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Lamborghini Huracan Performante Spyder: Driven

The perfect Performante? Or a Huracan too far?

By Matt Bird / Sunday, May 20, 2018

Maybe it's the sunshine. Maybe it's the espresso thicker than treacle that Lamborghini insists on. Maybe it's a relatively clear A413. Maybe it's Maybelline. Whatever the cause, there's the distinct possibility that the Performante Spyder could be the best car Lambo makes.

Yep, the one that's only 35kg lighter than a slightly lardy standard drop-top, has no more power than a Performante coupe and which must compromise the ALA active aero somewhere. Because it doesn't have a roof. Bear with...

A quick refresh of the facts, as it seems like the open air Performante was rather lost in PH's Geneva coverage (see two comments for the Lamborghini, against 30 for the diesel Alpina SUV). Power and torque are identical to the coupe at 640hp and 442lb ft respectively, with weight climbing by 125kg to 1,507kg dry. The vital roadster statistic - roof goes up or down in 17 seconds, at up to 30mph - is unchanged here. For reference a Ferrari 488 Spider is 670hp, 560lb ft and 1,420kg dry with lightweight optional bits, and an R8 V10 Plus Spyder wades in with 610hp, 413lb ft and 1,587kg dry.

As you're mulling over the vital stats in your head - funnily enough there isn't a Nordschleife time just yet - there sits the Huracan in all its Giallo Inti glory, on bronze wheels, with a tricolore stripe. And for all the world it wouldn't matter if it cost twice as much as its rivals and boasted half the power, because it just looks so damn good. All pent up aggression, trademark supercar silhouette and Lambo flamboyance.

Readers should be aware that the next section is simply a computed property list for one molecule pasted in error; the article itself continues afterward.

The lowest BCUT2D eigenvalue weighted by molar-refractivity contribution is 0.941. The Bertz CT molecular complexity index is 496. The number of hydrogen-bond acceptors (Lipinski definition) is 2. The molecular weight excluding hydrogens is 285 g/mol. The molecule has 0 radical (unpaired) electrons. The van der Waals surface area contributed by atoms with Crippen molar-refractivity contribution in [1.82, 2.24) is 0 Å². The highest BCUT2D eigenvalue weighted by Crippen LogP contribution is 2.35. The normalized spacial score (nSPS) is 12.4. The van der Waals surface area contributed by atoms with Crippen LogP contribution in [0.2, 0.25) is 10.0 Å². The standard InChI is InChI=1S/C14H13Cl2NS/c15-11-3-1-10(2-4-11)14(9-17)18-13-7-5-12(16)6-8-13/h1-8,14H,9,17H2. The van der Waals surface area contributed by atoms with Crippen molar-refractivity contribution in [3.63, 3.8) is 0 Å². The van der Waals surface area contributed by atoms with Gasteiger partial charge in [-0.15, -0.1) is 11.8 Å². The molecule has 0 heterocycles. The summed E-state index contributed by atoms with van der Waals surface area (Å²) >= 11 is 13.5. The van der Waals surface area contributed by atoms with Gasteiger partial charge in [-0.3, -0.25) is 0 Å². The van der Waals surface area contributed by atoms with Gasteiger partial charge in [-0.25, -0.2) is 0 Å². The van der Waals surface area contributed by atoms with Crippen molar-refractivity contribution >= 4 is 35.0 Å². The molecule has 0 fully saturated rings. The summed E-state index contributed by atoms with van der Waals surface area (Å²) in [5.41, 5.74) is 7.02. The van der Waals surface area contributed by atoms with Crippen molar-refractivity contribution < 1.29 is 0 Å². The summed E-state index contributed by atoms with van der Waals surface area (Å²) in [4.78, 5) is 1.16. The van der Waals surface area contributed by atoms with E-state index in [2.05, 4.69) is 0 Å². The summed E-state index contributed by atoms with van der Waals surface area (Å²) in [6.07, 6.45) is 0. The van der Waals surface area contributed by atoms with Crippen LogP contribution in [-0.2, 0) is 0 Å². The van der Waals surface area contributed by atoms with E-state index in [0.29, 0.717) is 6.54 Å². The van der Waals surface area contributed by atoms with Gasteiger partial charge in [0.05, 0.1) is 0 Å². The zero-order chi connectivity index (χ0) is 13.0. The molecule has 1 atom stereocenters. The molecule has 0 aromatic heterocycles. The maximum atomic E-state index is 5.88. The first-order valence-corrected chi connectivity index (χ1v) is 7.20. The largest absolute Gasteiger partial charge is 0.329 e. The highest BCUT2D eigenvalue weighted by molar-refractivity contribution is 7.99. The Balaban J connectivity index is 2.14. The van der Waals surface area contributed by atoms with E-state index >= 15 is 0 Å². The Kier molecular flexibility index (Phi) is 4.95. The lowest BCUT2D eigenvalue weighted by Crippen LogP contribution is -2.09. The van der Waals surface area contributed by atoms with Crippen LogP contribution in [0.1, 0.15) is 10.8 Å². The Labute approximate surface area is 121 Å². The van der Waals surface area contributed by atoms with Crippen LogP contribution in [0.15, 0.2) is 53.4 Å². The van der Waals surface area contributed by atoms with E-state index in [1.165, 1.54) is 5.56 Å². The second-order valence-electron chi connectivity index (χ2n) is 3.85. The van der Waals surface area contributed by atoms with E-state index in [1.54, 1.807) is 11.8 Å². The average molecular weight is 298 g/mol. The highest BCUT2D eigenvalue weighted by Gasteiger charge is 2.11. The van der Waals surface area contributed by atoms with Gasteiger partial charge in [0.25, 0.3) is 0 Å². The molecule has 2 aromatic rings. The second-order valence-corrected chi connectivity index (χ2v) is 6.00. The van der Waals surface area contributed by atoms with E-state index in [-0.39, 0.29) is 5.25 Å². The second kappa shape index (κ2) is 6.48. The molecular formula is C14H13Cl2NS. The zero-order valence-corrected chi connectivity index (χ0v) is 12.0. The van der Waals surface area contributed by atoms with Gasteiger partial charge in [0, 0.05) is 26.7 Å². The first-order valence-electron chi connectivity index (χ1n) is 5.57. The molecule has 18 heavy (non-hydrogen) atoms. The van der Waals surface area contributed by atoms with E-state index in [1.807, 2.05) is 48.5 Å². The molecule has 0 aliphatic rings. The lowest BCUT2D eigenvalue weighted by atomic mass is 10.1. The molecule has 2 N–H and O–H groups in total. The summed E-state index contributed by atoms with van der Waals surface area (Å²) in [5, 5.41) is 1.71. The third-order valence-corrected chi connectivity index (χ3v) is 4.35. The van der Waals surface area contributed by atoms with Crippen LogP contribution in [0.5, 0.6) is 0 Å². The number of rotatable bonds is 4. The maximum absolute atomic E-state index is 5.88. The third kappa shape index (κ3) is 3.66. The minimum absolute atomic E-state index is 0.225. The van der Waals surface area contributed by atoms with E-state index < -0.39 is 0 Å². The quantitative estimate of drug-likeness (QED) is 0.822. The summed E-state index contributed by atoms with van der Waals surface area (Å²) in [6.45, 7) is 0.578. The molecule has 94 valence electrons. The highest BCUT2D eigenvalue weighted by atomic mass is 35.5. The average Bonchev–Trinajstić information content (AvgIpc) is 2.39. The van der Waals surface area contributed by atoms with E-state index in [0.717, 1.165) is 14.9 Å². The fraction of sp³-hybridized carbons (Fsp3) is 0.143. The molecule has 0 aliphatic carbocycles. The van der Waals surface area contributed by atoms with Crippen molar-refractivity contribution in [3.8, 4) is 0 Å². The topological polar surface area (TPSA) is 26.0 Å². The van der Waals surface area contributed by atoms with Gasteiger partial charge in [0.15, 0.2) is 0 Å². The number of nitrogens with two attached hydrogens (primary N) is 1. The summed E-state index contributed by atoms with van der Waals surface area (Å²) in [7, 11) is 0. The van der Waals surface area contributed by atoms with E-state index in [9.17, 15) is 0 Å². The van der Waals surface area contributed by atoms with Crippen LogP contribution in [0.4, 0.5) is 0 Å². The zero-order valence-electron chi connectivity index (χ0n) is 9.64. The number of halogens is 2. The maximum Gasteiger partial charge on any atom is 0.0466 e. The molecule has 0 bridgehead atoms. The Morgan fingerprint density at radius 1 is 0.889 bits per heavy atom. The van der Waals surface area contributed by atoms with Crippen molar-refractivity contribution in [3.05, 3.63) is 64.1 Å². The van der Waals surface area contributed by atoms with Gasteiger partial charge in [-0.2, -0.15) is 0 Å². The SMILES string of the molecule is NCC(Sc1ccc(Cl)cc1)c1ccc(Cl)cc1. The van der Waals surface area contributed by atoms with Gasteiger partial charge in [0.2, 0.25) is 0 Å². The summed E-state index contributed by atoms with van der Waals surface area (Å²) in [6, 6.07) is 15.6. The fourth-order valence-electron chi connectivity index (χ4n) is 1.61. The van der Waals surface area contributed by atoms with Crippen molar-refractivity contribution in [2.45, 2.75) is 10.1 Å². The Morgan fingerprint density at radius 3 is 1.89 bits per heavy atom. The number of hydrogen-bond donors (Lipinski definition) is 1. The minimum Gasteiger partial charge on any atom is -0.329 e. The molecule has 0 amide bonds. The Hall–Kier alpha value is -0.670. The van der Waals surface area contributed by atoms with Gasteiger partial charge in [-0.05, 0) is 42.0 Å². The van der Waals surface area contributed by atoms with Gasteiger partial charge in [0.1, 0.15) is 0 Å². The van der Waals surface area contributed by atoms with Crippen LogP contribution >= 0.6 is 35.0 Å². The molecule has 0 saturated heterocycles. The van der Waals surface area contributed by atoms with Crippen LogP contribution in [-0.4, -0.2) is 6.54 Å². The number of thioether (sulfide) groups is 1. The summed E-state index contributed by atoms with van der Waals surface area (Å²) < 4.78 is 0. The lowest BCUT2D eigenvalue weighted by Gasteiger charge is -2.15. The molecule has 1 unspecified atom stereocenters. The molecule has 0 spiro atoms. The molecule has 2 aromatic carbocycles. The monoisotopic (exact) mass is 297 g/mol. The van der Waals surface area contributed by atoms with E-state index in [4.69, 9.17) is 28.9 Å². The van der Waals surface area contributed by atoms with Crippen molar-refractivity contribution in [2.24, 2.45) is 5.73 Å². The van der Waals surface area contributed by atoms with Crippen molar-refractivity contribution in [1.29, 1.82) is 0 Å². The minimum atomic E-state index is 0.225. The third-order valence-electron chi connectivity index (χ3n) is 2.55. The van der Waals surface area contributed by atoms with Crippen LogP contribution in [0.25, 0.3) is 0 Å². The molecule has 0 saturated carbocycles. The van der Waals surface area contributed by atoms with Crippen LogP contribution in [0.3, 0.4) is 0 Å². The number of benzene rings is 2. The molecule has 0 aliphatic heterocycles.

Funnily enough the Performante does a very good job at distracting the driver from any kind of objective assessment when driving, too. You'll be so caught up in a powertrain of divine brilliance, driving a yellow Lambo in the sunshine and THIS BLOODY NOISE that the chassis could have all the stiffness of a week-old cabbage. And it wouldn't matter one bit.

Thing is, it doesn't. Extinguish the blaze in your boxers and you can begin to appreciate some real dynamic subtlety and sophistication in the Spyder. Those ceramic brakes that have been mashed into the carpet can also be modulated with delicate, measured inputs for corner confidence - not always a given in Sant'Agata supercars. The steering wheel that's being clung onto down the straights actually delivers a precise, tenacious, direct front end on a Lamborghini. And the traction really is supreme.

Conveniently, there's a regular Huracan Spyder also available for comparison, which makes the Performante's genius all the more stark. The standard Spyder isn't a spudder, yet it seems numb and detached after the Performante; less agile, more reluctant and decidedly heavier than the 35kg penalty would suggest. Imagine the difference between swimming in surf shorts and then in Speedos - it doesn't seem like much should change, yet you're way more connected to the experience, better rewarded by it and more mobile, too. Everybody is looking a lot more, too, but who cares? That's the difference between Huracan Spyder and Performante.

With this newfound dynamism, the confidence to extend the Performante properly isn't hard won and you really grow to enjoy what's coming together beneath you. So no longer are you simply wazzing around in a bright yellow flippin Lambo, you're immersed in a full on, exhilarating, sensational sports car experience.

Away from Corsa mode, the Huracan is more pliant and a fair bit more deft than you might expect of a c. 1,600kg Lambo, offering both suppleness and decent poise over a British country road. Despite that it feels more together than a Ferrari 488, less prone to the shakes - thank the aluminium/carbon construction for that - while still not as impervious to a wobble as a carbon-tubbed McLaren. As a consequence you're not afraid to push, because the ride isn't punishing and the car feels more than capable of absorbing and controlling the workout.